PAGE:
Determinism in Experimental Art

“Everything changes except the avant garde”

Our new place is walking distance from Libbey Bowl, so we sauntered over last night to hear some world-class contemporary classical as the kickoff to the 2007 Ojai Music Festival. The evening was predominantly focused on works for two piano performed by Helena Bugallo and Amy Williams. The most accessible piece was probably the two-piano arrangement of Stravinsky‘s Dumbarton Oaks. Other works ranged from a piece composed exclusively of decorations (glissandi, trills and the like) to an electronic piece made from cricket chirps. The finale was this:

Symphonic Poem For 100 Metronomes
by György Ligeti

Though I am tempted to spend the rest of this tirade denouncing the attribution of the word “poem” to any piece of art in which the artist wants to convey a quality of elegance, I actually want to talk about something more important to me: when the avant garde fails for me, and why.

In short, it is not that the avant garde pushes out the boundaries of convention that irks me–but rather when it does not go far enough. Doing something no-one has done before to cash in on the novelty is cheap and lazy. Only slightly less lazy is doing it in such a way that critics (often including the artist as prime interpreter) can concoct interesting-sounding but ultimately impractical theories of aesthetics.

There is an old adage that if you are going to break a rule, what you gain in doing so should at least compensate, if not thoroughly make up for, the distraction/confusion/disorientation caused by breaking that rule. Likewise, it seems to me that once the artist does something radically new and original, they are then obligated to explore that space in a deterministic way toward some ultimately valuable new outcome.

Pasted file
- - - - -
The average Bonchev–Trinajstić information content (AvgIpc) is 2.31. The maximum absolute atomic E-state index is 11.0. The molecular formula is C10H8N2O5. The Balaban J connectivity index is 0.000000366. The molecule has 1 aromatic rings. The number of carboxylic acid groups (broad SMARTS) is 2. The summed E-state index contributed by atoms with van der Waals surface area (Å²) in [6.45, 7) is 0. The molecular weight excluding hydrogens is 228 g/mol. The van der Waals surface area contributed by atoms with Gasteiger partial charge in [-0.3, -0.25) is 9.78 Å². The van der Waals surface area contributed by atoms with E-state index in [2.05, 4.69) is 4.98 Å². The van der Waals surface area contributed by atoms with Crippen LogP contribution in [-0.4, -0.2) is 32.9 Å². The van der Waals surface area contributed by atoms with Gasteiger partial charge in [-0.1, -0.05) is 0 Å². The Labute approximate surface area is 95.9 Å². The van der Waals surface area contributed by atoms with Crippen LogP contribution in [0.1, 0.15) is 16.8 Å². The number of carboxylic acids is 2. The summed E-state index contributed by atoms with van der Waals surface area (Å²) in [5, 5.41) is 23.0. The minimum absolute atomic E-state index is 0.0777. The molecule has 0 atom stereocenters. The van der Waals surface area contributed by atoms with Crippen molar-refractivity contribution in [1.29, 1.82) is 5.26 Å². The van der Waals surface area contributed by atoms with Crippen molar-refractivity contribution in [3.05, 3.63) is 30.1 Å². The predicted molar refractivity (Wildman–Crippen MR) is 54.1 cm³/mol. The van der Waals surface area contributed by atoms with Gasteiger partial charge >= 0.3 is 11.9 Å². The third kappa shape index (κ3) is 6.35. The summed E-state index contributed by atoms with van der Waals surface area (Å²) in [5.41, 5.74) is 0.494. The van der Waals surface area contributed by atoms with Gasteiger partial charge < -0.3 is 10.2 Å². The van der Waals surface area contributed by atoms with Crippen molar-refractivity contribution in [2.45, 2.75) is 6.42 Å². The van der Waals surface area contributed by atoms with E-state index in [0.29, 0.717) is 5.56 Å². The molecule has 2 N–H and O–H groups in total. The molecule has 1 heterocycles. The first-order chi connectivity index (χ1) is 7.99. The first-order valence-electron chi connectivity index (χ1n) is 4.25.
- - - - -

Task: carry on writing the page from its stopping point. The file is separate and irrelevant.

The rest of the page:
For example, the metronomes: set at different intervals and tipped off by a bunch of stage hands in a haphazard way. The end result? An interesting sonic experience, but one ultimately less valuable for anything but the novelty than, say, a Bach concerto. But suppose the artist worked in a determined way, setting each metronome to tick according to a series of prime numbers and their multiples, so that at various points throughout the piece the metronomes came together to form interesting, predetermined textures and patterns–a kind of baroque domino exhibit that, once tipped off precisely right, cascades of its own volition into a truly unique, interesting, non-random kind of “music.” That is what I kept hoping for–from the first time I saw and heard this piece: something more from the creator than just a clever idea.

And what about that stuff made all out of trills? What if you really used those decorational elements as your fundamental materials to make a new but recognizable kind of music–rather than what can only be called a kind of sonic gibberish? The avant garde so often gets so pleased with itself for discovering something new–in the sense of never having been done before–that it forgets the obligation to do something not only unique but meaningful. Combining the new with a deep, determined exploration of that space–building toward a coherent artistic experience rather than simply reacting to what has already been done–is, to me, the stuff of genius.

Coming out of a John Cage experience to hear the street noise in a totally new way–that is art, and perhaps a kind of genius as well. It is deterministic, precise and meaningful in its way. So much of contemporary classical music, like so much experimental poetry, seems to get complacent and even smug; to simply not go far enough.